Effective Date of Notice: April 14, 2003. As Required by the Privacy Regulations Created as a Result of the Health Insurance Portability and Accountability Act of 1996 (HIPAA).
We are required by law to maintain the privacy of your Protected Health Information (“PHI”). PHI is personal information about you, including demographic information that we collect from you, that may be used to identify you and relates to your past, present or future physical or mental health or condition, including treatment and payment for the provision of healthcare.
This Notice explains our legal duties and privacy practice with regard to your PHI. We are required by federal law to provide you with a copy of this Notice and to abide by the terms of this Notice. Accordingly, we will ask you to sign a statement acknowledging that we have provided you with a copy of the Notice. If you have elected to receive a copy electronically, you still have the right to obtain a paper copy upon request.
We reserve the right to change the terms of this Notice at any time. The change may be retroactive and cover PHI that we received or created prior to the revision. If we do change the Notice, a copy of the new Notice will be posted in the waiting room and on our website, if any. We will provide you with a copy of the revised Notice upon your request.
1. The right to consider and sign an authorization for a non-authorized use.
The law only allows us to use or disclose your PHI in certain circumstances, as explained more fully below. If we need to make a use or disclosure that does not fall into one of those exceptions–including the disclosure of immunization records to schools or results of work physicals to employers–we will ask you to sign an authorization.
If we do not have a valid authorization on file specifically authorizing the proposed use or disclosure, then we will not make that use or disclosure. You may revoke an authorization at any time in writing, but the revocation will not apply to uses or disclosures we have already made in reliance on your original authorization.
2. The right to access your PHI.
You have a right to access and receive a copy, summary or explanation of your PHI. If you want to exercise this right, please ask one of our employees for a Request to Access Medical Records form. You will need to complete this for and submit it to us.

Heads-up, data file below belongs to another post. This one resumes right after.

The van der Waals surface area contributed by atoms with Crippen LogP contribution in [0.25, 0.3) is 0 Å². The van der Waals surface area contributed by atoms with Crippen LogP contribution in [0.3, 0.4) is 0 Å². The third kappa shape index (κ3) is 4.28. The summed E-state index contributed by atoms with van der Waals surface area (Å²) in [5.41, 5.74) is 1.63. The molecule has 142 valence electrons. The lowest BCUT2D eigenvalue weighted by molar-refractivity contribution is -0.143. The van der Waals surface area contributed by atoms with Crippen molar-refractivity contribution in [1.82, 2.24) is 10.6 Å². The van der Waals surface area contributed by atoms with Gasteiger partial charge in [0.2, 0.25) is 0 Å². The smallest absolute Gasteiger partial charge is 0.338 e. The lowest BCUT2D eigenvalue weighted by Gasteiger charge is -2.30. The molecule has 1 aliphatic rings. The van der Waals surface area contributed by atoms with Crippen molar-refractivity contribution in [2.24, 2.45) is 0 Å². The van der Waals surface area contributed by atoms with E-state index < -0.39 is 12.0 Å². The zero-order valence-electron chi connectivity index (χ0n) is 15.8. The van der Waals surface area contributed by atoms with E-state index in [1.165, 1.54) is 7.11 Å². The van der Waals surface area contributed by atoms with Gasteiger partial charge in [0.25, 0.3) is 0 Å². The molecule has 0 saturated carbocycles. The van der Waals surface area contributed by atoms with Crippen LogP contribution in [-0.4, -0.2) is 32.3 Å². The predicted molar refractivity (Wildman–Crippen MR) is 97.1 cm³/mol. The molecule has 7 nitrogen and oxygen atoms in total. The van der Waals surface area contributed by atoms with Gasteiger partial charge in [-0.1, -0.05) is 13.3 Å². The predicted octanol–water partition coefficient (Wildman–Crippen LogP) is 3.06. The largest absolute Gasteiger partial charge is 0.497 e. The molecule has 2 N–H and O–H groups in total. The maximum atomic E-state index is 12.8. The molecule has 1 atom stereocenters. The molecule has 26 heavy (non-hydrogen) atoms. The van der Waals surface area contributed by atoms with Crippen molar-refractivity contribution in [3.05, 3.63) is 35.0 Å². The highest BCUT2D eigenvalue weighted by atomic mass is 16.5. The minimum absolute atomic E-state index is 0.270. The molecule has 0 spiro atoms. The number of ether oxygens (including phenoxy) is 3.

This right does not extend to psychotherapy notes, information compiled in reasonable anticipation of legal action and confidential information relating to certain lab tests. We have the right to deny you access, but you will be notified of the reason for denial and be given the right to have the denial reviewed under certain circumstances.
3. The right to request restrictions on certain uses and disclosures.
You may request restrictions of uses or disclosures of your PHI when it is used to carry out your treatment, obtain payment for your treatment or perform healthcare operations of our practice. You must request the restriction before we have used or disclosed the relevant information. We are not required to agree to the restriction, and we have the right to decide not to accept the restriction and not to treat you.
4. The right to receive confidential communications.
You may request that we make confidential communications to you by an alternative means or at an alternative location. The request must be in writing, but we will not ask for an explanation from you. We will accommodate reasonable requests, but we may condition the accommodation on information as to how payment, if any, will be handled and specification of an alternative address or other method of contact.
5. The right to amend PHI.
You have the right to ask us to amend your PHI. If you want to exercise this right, please ask one of our employees for a Request for Amendment of Medical Records form. You will need to complete this form, provide a reason for the request and submit it to us. We have the right deny your request for amendment, if we determine that your record was not created by us, is not maintained by us, would not be available for access, or is accurate and complete.
Your records will not be changed or deleted as a result of our granting your request, but the amendment will be attached to your record and its existence noted in your record as necessary. (Note: use of this procedure is not necessary for routine changes to your demographic information, such as address, phone number, etc.).
6. The right to receive an accounting.
You have the right to receive an accounting of our uses and disclosures of your PHI. If you want to exercise this right, please ask one of our employees for a Request for Accounting form. You will need to complete this form and submit it to us.
The accounting does not have to list disclosures made (i) to carry out treatment, payment and healthcare operations; (ii) to you; (iii) pursuant to an authorization; (iv) for national security or intelligence purposes; (v) to correctional institutions or law enforcement personnel or (vi) that occurred prior to April 14, 2003. (Note: compliance with this right is time-consuming, and so we reserve the right to charge you a fee if you request more than one accounting in a twelve-month period.)